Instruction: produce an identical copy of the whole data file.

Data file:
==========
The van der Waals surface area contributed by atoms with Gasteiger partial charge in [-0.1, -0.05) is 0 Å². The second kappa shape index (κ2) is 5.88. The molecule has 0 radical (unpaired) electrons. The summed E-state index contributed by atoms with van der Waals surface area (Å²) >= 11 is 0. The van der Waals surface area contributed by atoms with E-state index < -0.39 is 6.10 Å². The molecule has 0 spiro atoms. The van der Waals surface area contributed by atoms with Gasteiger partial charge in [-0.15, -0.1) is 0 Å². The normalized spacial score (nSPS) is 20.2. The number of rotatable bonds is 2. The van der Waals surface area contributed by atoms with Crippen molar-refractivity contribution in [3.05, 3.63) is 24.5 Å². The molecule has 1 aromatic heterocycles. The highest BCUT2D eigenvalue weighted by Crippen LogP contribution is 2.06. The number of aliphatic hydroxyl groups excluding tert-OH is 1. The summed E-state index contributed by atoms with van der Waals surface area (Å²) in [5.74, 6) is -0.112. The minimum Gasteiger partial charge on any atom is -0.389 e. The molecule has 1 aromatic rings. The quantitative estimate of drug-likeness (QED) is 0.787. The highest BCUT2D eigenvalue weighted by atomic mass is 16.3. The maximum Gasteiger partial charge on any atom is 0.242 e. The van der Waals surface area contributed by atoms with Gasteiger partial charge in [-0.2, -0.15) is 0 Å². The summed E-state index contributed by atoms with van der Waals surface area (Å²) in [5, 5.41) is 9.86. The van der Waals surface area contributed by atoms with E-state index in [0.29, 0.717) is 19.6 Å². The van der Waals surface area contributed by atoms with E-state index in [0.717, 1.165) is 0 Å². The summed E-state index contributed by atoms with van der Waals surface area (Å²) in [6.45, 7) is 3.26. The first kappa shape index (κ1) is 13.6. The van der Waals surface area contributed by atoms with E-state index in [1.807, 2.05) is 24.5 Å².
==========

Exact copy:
The van der Waals surface area contributed by atoms with Gasteiger partial charge in [-0.1, -0.05) is 0 Å². The second kappa shape index (κ2) is 5.88. The molecule has 0 radical (unpaired) electrons. The summed E-state index contributed by atoms with van der Waals surface area (Å²) >= 11 is 0. The van der Waals surface area contributed by atoms with E-state index < -0.39 is 6.10 Å². The molecule has 0 spiro atoms. The van der Waals surface area contributed by atoms with Gasteiger partial charge in [-0.15, -0.1) is 0 Å². The normalized spacial score (nSPS) is 20.2. The number of rotatable bonds is 2. The van der Waals surface area contributed by atoms with Crippen molar-refractivity contribution in [3.05, 3.63) is 24.5 Å². The molecule has 1 aromatic heterocycles. The highest BCUT2D eigenvalue weighted by Crippen LogP contribution is 2.06. The number of aliphatic hydroxyl groups excluding tert-OH is 1. The summed E-state index contributed by atoms with van der Waals surface area (Å²) in [5.74, 6) is -0.112. The minimum Gasteiger partial charge on any atom is -0.389 e. The molecule has 1 aromatic rings. The quantitative estimate of drug-likeness (QED) is 0.787. The highest BCUT2D eigenvalue weighted by atomic mass is 16.3. The maximum Gasteiger partial charge on any atom is 0.242 e. The van der Waals surface area contributed by atoms with Gasteiger partial charge in [-0.2, -0.15) is 0 Å². The summed E-state index contributed by atoms with van der Waals surface area (Å²) in [5, 5.41) is 9.86. The van der Waals surface area contributed by atoms with E-state index in [0.29, 0.717) is 19.6 Å². The van der Waals surface area contributed by atoms with E-state index in [0.717, 1.165) is 0 Å². The summed E-state index contributed by atoms with van der Waals surface area (Å²) in [6.45, 7) is 3.26. The first kappa shape index (κ1) is 13.6. The van der Waals surface area contributed by atoms with E-state index in [1.807, 2.05) is 24.5 Å².